I suspect that Obama will attempt to play out the clock by using limited airstrikes, and so pass the ISIS problem on to his successor (just as Bill Clinton did with al-Qaeda in 2001).  In the long run, however, leading from behind is not an “organizing principle,” as Hillary Clinton points out.  Granted her organizing principle would seem to be leaving the doors of our consulates wide open for attack and then sneering, “What difference at this point does it make?” when four Americans are slaughtered. 

The underlying reason for Obama’s policy failure is his refusal to embrace American exceptionalism.  Obama despises American power.  He has apologized to our enemies and expressed shame over how American force has been exercised in the past.

In his Cairo university speech of June 4, 2009, Obama stated  repeatedly that the U.S. did not intend to exert force unilaterally in the Middle East, or anywhere else.  In that speech, he pointed out that the U.S. was “partnering with a coalition of 46 countries” in the war in Afghanistan, that it intended “to use diplomacy and build international consensus” in Iraq rather than employ force, and that the trauma of 9-11 had “led us to act contrary to our traditions and ideals.”  Nothing but the Four Seasons for captured terrorists in the future, and Miranda rights clearly specified in English and Arabic.  

Most Americans were not paying attention to the Cairo speech, but the leaders of ISIS and other terrorist organizations were – and they were emboldened in their efforts to set up Islamic states throughout the Middle East and elsewhere.  By lowering his guard, Obama has invited attacks on the United States and its allies.  But he refuses to raise his guard because his thinking is controlled by the puerile notion that the projection of force, even in self-defense, is always shameful.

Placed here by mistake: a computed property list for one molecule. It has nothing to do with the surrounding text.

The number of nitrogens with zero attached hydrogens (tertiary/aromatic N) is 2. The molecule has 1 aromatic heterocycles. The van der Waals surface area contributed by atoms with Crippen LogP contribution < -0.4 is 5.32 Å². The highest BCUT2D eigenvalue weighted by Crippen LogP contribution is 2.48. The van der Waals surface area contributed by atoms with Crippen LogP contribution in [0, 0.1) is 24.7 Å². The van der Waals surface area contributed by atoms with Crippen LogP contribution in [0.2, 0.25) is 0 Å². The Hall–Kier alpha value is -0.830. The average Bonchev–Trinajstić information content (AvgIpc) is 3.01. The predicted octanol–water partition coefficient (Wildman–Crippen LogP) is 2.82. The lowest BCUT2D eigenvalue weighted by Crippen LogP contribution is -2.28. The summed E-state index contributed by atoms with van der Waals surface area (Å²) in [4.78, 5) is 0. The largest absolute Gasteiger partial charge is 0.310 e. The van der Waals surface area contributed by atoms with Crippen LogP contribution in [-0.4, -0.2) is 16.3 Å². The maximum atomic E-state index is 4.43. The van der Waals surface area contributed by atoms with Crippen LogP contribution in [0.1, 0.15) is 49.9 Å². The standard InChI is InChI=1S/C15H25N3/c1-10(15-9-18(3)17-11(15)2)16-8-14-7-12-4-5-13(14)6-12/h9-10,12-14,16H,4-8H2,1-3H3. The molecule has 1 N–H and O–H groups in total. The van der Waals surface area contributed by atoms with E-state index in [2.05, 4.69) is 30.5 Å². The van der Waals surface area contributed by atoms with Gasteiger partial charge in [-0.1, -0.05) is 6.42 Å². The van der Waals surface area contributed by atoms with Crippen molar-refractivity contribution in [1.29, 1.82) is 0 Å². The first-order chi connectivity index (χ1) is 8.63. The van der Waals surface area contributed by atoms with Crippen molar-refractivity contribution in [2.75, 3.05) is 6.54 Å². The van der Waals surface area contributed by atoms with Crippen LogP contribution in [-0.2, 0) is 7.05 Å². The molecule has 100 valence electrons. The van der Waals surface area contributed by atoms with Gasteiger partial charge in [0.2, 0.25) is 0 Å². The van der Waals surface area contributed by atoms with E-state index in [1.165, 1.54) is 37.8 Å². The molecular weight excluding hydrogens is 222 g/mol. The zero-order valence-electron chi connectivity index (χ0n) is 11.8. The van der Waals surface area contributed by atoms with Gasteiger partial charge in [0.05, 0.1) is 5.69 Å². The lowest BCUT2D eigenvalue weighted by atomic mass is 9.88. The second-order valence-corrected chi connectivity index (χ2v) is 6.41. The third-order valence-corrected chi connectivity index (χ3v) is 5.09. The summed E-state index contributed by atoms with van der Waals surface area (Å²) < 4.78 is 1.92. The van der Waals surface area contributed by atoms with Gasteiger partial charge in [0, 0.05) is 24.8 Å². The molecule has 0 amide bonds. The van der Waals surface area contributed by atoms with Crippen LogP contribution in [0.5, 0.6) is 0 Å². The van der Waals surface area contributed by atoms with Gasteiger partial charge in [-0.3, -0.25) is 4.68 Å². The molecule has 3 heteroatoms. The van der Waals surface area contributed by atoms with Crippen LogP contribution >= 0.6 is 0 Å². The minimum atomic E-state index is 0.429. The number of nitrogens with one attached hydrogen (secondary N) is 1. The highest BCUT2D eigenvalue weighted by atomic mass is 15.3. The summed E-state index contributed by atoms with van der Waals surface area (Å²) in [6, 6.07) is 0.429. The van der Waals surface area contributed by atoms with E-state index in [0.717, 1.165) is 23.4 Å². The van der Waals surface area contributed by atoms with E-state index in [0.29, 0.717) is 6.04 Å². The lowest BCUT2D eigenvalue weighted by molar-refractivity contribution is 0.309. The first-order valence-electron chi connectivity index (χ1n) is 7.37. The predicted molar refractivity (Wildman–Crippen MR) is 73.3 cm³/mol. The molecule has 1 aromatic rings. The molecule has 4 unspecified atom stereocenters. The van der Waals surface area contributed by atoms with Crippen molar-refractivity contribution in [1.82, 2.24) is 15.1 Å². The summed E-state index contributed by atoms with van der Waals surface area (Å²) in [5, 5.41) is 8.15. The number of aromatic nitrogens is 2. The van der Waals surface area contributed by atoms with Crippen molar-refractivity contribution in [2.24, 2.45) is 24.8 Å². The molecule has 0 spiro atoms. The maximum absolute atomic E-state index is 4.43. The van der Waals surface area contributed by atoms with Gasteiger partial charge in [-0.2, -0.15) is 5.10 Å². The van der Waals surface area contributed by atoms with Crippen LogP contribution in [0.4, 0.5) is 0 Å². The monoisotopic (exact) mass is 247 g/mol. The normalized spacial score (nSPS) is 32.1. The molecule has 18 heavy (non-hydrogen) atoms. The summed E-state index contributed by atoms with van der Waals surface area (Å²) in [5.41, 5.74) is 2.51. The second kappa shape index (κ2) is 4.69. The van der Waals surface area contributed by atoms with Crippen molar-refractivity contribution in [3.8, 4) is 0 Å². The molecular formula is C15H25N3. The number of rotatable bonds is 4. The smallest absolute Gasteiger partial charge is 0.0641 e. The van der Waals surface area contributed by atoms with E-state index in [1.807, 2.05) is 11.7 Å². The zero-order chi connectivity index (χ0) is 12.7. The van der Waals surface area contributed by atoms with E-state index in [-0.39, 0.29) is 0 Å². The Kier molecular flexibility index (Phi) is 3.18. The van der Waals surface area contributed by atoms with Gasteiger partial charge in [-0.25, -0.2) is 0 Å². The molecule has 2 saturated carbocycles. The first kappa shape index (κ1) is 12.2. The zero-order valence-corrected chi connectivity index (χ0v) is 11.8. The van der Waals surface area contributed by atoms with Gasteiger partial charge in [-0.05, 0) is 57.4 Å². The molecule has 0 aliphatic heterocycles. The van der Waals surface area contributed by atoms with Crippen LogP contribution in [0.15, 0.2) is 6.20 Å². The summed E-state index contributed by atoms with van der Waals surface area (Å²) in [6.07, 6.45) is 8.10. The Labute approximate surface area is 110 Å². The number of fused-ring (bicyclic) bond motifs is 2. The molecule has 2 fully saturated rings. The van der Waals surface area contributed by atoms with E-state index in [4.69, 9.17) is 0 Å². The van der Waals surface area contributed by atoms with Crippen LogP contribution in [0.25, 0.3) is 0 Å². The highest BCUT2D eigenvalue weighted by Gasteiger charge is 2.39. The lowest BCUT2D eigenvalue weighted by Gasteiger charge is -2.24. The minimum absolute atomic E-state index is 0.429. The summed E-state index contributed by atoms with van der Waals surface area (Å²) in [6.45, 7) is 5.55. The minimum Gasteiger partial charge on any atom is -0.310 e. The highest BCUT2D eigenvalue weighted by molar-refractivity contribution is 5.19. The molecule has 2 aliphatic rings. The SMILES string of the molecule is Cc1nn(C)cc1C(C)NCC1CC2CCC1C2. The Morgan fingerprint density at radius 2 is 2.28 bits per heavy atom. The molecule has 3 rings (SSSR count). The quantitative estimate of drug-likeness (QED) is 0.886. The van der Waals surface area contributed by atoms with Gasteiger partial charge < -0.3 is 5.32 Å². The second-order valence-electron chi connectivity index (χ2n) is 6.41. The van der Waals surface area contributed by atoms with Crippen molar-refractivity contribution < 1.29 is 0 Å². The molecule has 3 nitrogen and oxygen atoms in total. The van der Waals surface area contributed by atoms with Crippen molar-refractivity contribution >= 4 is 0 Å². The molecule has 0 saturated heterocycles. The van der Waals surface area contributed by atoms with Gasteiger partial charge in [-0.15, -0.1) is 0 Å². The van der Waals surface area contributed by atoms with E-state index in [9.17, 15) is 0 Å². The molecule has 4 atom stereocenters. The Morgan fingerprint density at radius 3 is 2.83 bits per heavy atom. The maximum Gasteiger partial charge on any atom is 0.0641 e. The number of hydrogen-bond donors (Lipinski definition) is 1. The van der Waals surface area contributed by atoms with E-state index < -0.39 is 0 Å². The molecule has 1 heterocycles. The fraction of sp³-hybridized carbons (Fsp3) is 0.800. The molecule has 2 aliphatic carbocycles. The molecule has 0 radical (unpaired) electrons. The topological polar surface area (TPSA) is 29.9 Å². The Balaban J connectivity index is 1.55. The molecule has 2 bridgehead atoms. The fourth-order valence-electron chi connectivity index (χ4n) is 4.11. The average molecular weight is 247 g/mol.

That, by the way, is a belief that Hillary Clinton, up until her Atlantic interview of August 10, seems to have shared.  In that interview, with Jeffrey Goldberg, she stated that she would have prevented the rise of ISIS by providing military aid to the pro-Western rebels in Syria.  I do not recall her providing such aid while she was serving as secretary of state.  Perhaps she whispered a suggestion of it in Barack’s ear, but there is no record of her doing so.  Perhaps she threatened to resign because her advice was not heeded.  In truth, it’s hard to recall anything she did as secretary of state except get four Americans killed.

As a matter of fact, even with her newfound show of hawkishness, Hillary still rejects American exceptionalism.  In the very same Atlantic interview in which she pretends to have been a defense hawk all along, she apologizes for America’s having done “things that we are not particularly proud of.”  Heck, says Hillary, “we supported pretty nasty guys.”

Well, maybe we need to support nasty guys when they are our friends, and do some stuff we’re not particularly proud of when we’re fighting fellows like ISIS.  Hillary still doesn’t get it, any more so than does her former boss.

But what Hillary and Obama really don’t get is the crucial relationship between American exceptionalism and policy.  America is great, powerful, and rich, and this is reason for celebration, not for apology.  America is still the envy of the world.  Let them envy.  And American power is great.  Let them fear it.

Dr. Jeffrey Folks taught for thirty years in universities in Europe, America, and Japan. He has published twelve books and hundreds of articles on American culture and politics.